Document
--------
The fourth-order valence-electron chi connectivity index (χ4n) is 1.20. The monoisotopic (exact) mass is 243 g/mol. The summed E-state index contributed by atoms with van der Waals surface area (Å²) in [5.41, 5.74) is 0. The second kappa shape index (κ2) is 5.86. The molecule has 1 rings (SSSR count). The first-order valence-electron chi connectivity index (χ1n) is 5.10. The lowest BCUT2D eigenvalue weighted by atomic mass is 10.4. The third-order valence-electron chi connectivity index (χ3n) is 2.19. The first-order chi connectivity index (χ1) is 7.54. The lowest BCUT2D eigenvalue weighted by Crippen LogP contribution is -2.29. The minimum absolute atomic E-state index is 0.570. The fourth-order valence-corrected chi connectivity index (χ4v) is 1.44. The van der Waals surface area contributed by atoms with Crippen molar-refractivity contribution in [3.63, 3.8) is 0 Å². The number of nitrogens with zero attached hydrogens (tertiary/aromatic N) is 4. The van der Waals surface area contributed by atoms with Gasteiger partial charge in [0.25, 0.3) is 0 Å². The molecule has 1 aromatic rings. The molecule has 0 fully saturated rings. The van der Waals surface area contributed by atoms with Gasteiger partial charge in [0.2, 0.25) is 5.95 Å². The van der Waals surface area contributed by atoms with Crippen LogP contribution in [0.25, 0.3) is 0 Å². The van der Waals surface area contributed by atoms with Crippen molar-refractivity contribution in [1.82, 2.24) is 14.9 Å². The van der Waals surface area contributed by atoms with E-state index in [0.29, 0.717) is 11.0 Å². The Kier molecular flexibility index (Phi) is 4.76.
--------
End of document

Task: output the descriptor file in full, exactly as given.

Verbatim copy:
The fourth-order valence-electron chi connectivity index (χ4n) is 1.20. The monoisotopic (exact) mass is 243 g/mol. The summed E-state index contributed by atoms with van der Waals surface area (Å²) in [5.41, 5.74) is 0. The second kappa shape index (κ2) is 5.86. The molecule has 1 rings (SSSR count). The first-order valence-electron chi connectivity index (χ1n) is 5.10. The lowest BCUT2D eigenvalue weighted by atomic mass is 10.4. The third-order valence-electron chi connectivity index (χ3n) is 2.19. The first-order chi connectivity index (χ1) is 7.54. The lowest BCUT2D eigenvalue weighted by Crippen LogP contribution is -2.29. The minimum absolute atomic E-state index is 0.570. The fourth-order valence-corrected chi connectivity index (χ4v) is 1.44. The van der Waals surface area contributed by atoms with Crippen molar-refractivity contribution in [3.63, 3.8) is 0 Å². The number of nitrogens with zero attached hydrogens (tertiary/aromatic N) is 4. The van der Waals surface area contributed by atoms with Gasteiger partial charge in [0.25, 0.3) is 0 Å². The molecule has 1 aromatic rings. The molecule has 0 fully saturated rings. The van der Waals surface area contributed by atoms with Gasteiger partial charge in [0.2, 0.25) is 5.95 Å². The van der Waals surface area contributed by atoms with Crippen LogP contribution in [0.25, 0.3) is 0 Å². The van der Waals surface area contributed by atoms with Crippen molar-refractivity contribution in [1.82, 2.24) is 14.9 Å². The van der Waals surface area contributed by atoms with E-state index in [0.29, 0.717) is 11.0 Å². The Kier molecular flexibility index (Phi) is 4.76.